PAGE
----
Monday, January 21, 2013

The unbelievers: The evolution of modern atheism

The unbelievers: The evolution of modern atheism
By S. T. Joshi

Book review by Richard L. Weaver II, Ph.D.

I picked up this book because it looked like a good read. First, it looked as though Joshi had an excellent background as a writer, scholar, and editor, and at least five previously published books to his credit. Second, his 10 pages of notes looked solid, and I knew his information was well researched. His 30 years of knowledge and background in researching this topic is remarkable and impressive.

This is truly a competent history book that is well-written. It is a clear, easy-to-read, thorough documentary. The book covers the works of Thomas Henry Husley, Leslie Stephen, John Stuart Mill, Friedrich Nietzsche, Mark Twain, Clarence Darrow, H. L. Mencken, H. P. Lovecraft, Bertrand Russell, Madalyn Murray O’Hair, Gore Vidal, Richard Dawkins, Sam Harris, and Christopher Hitchens. I am not a reader of any of these writers, although I have to admit that I read and enjoyed Hitchen’s book, God Is Not Great: How Religion Poisons Everything (2007).

In the epilogue, I agreed entirely with his personal note: "I will frankly confess that many of the central issues pertaining to religion—the existence of God, the existence of the soul and its survival after death, the existence of heaven and hell, the dependence of morality upon religion—have ceased to interest me because they have, to my mind, been all but settled in favor of atheism" (p. 247). Joshi adds in the next paragraph, " . . . after more than thirty years of investigation of these questions, I have not found a single argument offered by the religions as even remotely compelling or convincing. Every one of them has been demolished by far superior thinkers than I, and I do not pretend to hold out hope that the pious can somehow come up with better arguments than they have" (p. 247).

I have found, in my own life, a similar discovery to the one found by Joshi: It is unlikely any book or any set of evidence of any kind, " . . . will convert, any significant number of the populace who are devout, or even those who are fencesitters;; such individuals tend not to read books that might threaten the stability of their belief structure, to which they have become psychologically dependent" (p. 247).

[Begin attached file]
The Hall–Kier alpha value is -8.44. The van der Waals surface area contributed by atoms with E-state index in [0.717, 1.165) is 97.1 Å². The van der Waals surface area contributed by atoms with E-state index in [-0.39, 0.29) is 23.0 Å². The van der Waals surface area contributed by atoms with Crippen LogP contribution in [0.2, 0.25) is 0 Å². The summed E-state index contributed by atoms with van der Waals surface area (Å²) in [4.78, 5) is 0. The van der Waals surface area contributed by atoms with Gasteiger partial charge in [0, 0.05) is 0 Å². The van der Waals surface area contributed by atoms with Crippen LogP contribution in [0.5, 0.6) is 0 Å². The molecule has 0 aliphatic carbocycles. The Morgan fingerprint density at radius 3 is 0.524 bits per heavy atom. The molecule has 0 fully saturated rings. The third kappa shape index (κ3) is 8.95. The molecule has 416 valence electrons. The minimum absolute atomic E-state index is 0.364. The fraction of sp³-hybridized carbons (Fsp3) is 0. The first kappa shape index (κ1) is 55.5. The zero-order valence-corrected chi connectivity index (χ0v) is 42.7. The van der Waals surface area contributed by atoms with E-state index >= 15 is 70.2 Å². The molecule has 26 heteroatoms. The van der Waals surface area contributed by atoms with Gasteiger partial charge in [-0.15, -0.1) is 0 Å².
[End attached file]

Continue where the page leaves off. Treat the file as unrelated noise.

I believe the author’s intent writing this book is well-supported and well-represented throughout: "I have written this book in the hope that it might shed some light on the development of atheist thought over the past century and a half or so" (p. 16). I especially enjoyed Joshi’s reasoning regarding which writers to include in this book and which to exclude. (p. 16)

For those who are religious and are reading this review, please not eht author’s comment on page 14: ". . . for perhaps the first time in human istory, it can plausibly be said that civilized societies are essentially nonreligious" (p. 14). "Intellectually, . . . at least in the West, the battle is, in my mind, over. Atheism has won. The intellectual classes are, if not explicitly atheistic, certainly nonreligious and in many cases anti religious" (p. 14).

". . . It does take a certain amount of knowledge—knowledge of science, knowledge of history, knowledge of language and literature, knowledge of fundamental philosophical conceptions—to grasp the intellectual issues and stake in the battle between religion and irreligion, and once those issues are grasped, the majority will come, regretfully or joyously, to the realization that religion simply has no credibility. It is an emperor without clothes and has been without clothese for the better part of two centuries" (p. 15).

If for no other reason, this statement alone offers a strong endorsement of this book and, too, reason enough to read it cover-to-cover. Five stars out of five!

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